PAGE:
Tayah’s Cafe

PAINTING OF THE WEEK 
11th July to 18th July 2018

“Tayah’s Cafe”
14 x 20 inches, oil on board
Saturday 14th July is the Create Longridge event, a one-day painting challenge. This is my  attempt from last year. Tucked in the corner, I had a window into the life of a small community. Those elderly folks meet every morning at the round table, whispering local gossip loud enough for all to hear. The little girl, partway through the meal, took a free transfer to her mum’s lap.
Though completed in one day, a piece like this takes some preparation. On my first visit, I bought a meal and broke out the sketchbook, looking for visual possibilities but also to gaining the interest and trust of the staff. On a second visit I did a full size drawing to figure out the perspective of this intimate space.
I was promised my spot in the corner, but on the day of the event, the owner was present and not inclined to give me valuable space on a busy Saturday. After much pleading she relented and the fun began.

(click image to enlarge)

4th July – Paintings of Plymouth, MA

PAINTINGS OF THE WEEK 
4th July to 11th July 2018
In honour of 4th July, this week’s paintings feature the spot where the Pilgrims
 landed in Plymouth, Massachusetts. My lovely wife is from just a few miles North in Boston. We enjoyed fresh lobster in this very town where the first Thanksgiving meal was celebrated.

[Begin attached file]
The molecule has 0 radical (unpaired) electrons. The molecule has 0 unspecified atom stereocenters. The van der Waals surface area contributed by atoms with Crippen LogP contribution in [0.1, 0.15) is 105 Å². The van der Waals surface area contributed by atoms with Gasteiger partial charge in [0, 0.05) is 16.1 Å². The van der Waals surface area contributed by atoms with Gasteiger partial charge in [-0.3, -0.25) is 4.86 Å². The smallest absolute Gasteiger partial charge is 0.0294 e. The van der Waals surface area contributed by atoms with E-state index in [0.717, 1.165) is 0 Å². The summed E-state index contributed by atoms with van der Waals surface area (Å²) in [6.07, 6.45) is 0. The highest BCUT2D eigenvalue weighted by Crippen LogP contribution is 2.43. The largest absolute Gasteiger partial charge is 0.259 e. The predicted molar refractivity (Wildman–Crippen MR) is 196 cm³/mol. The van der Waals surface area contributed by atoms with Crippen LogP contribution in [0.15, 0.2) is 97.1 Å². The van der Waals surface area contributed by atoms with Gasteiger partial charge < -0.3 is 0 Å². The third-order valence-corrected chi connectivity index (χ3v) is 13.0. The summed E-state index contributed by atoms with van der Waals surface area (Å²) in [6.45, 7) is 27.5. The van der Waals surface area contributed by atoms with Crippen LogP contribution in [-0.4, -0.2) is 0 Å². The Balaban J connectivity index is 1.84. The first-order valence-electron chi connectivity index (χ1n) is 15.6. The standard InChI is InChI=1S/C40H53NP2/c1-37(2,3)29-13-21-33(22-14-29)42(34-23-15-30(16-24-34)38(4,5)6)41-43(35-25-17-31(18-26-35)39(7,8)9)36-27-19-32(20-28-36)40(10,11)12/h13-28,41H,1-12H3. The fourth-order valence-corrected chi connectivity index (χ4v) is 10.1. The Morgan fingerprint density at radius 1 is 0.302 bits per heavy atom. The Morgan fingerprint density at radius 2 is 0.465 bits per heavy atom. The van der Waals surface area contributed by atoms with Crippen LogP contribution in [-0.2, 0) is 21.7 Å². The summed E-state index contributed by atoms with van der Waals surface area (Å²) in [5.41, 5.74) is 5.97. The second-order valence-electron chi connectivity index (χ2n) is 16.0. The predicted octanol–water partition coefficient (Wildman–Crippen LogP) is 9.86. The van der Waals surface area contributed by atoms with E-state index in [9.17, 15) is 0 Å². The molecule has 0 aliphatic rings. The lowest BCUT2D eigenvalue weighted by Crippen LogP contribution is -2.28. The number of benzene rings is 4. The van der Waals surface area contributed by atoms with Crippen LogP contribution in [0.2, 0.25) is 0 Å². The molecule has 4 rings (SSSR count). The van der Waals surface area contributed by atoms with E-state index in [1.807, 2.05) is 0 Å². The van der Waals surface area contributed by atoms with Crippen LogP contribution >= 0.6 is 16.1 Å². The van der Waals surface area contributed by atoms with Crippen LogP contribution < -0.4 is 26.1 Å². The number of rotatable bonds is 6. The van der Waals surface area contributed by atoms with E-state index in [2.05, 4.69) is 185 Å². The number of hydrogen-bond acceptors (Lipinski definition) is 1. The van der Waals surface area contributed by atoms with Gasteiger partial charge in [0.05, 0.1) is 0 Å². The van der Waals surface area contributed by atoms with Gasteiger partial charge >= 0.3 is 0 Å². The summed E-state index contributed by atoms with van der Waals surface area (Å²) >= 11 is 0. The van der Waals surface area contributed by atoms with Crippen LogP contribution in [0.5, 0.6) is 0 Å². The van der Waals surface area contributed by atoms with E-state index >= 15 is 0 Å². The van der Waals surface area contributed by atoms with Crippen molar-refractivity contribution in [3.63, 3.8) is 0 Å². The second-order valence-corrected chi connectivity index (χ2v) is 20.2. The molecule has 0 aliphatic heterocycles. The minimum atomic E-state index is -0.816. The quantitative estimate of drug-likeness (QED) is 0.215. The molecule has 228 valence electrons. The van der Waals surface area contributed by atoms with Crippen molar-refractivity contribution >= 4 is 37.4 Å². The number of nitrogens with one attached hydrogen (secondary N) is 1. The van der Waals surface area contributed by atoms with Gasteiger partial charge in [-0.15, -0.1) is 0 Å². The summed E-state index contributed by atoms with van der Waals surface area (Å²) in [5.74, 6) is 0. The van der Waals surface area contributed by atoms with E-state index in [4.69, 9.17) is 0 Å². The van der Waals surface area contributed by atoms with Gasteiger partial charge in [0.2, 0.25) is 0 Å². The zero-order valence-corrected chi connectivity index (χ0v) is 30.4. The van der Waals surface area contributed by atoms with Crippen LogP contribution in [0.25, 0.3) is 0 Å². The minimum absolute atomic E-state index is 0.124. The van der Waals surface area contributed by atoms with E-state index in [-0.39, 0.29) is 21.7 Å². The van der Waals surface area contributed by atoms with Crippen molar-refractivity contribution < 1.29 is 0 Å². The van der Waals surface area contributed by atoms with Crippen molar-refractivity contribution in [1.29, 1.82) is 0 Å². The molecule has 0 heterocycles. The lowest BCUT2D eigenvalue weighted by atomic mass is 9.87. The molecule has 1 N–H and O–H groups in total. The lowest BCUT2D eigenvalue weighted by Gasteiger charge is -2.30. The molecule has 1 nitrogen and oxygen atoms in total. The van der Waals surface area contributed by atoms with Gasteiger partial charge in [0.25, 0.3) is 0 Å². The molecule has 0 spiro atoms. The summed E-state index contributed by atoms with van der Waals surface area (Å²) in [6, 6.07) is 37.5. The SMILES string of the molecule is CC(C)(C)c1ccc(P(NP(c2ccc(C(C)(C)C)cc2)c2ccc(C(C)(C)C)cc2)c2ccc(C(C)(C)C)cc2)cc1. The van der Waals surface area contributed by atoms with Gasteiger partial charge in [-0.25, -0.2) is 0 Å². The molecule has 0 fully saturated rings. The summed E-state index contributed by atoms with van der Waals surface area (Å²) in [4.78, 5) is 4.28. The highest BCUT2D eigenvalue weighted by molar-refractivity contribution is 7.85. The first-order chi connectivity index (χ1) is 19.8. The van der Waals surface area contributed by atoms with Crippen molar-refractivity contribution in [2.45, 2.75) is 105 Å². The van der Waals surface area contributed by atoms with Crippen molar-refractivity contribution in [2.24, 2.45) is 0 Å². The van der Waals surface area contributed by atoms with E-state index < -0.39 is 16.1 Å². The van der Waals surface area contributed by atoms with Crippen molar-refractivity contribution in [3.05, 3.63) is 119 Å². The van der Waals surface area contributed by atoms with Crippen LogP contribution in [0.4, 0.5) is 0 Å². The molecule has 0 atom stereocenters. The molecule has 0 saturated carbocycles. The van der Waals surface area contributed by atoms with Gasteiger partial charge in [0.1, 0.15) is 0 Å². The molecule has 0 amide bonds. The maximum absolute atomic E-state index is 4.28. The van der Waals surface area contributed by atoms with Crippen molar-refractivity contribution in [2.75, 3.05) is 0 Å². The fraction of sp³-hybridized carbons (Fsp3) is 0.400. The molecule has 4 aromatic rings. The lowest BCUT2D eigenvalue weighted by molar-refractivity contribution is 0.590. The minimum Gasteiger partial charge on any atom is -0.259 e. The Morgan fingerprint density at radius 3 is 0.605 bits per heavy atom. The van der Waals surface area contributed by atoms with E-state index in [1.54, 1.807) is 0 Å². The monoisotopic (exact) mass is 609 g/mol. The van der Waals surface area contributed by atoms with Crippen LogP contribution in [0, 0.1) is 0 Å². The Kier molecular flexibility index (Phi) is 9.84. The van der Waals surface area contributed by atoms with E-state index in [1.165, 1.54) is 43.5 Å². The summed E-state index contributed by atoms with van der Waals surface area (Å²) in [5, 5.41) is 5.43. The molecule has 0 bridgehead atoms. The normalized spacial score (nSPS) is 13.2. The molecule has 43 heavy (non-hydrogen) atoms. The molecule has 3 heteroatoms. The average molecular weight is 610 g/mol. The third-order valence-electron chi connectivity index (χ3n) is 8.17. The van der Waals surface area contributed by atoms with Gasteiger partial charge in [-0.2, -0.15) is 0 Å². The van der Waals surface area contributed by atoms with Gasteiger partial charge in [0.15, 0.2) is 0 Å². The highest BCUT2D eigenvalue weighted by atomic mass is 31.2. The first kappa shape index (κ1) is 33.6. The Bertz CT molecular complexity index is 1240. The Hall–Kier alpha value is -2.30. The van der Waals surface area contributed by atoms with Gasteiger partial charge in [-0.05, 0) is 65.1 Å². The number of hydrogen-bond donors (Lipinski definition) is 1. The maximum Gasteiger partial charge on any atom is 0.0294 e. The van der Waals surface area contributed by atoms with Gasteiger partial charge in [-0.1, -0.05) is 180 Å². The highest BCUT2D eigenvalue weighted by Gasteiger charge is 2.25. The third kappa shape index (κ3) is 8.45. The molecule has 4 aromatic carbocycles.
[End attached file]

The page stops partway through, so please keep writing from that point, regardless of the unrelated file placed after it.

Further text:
“Plymouth Pier”
12 x 10 inches, oil on board

(click image to enlarge)

“Plymouth Harbor”

12 x 12 inches, oil on board
(click image to enlarge)

Watching Time Go By

PAINTING OF THE WEEK 
27th June to 4th July 2018
“Watching Time Go By”
24 x 12 inches, oil on board

(click image to enlarge)

Once again I am thinking of the stages of life, the elderly contemplating the rush of youth.  For much of the life of the painting, there was a walking mother on the left side, at whom the old man was looking. However, I found that her head in the top left was taking all the attention; we couldn’t get past her. In desperation, she was reduced to a foot, travelling apace to catch the runaway child.

By the way, the gentleman also appears in my 12 foot painting “The Bench”, but his wife sadly was painted out.
 

Hannah

PAINTING OF THE WEEK 
20th to 27th June 2018
“Passage”
20 x 20 inches, oil on board

(click image to enlarge)

Hannah is an enigmatic, talented young lady. We met when I gave a talk at her Art College and she is now launching her musical career with the band “Dream English Kid.” The two small paintings of Hannah below have already sold and the top one was shown  at the Mall Galleries, London, in the New English Art Club Exhibition.

The painting of the week presents the relaxed, contemplative Hannah, very different to her stage presence. The armchair, fireplace and decorations were set up in the studio to give a domestic feel. The title refers not only to a section of the book but to this transitional period in her life after Art school.

Hannah, 8 x 10, SOLD

Of Another Time, 8 x 10, SOLD

See more paintings from life here

Going The Distance

Norman Long’s most ambitious painting to date.
“Going The Distance”
89 x 59 inches, 225 x 150cm, oil on linen

(click image to enlarge)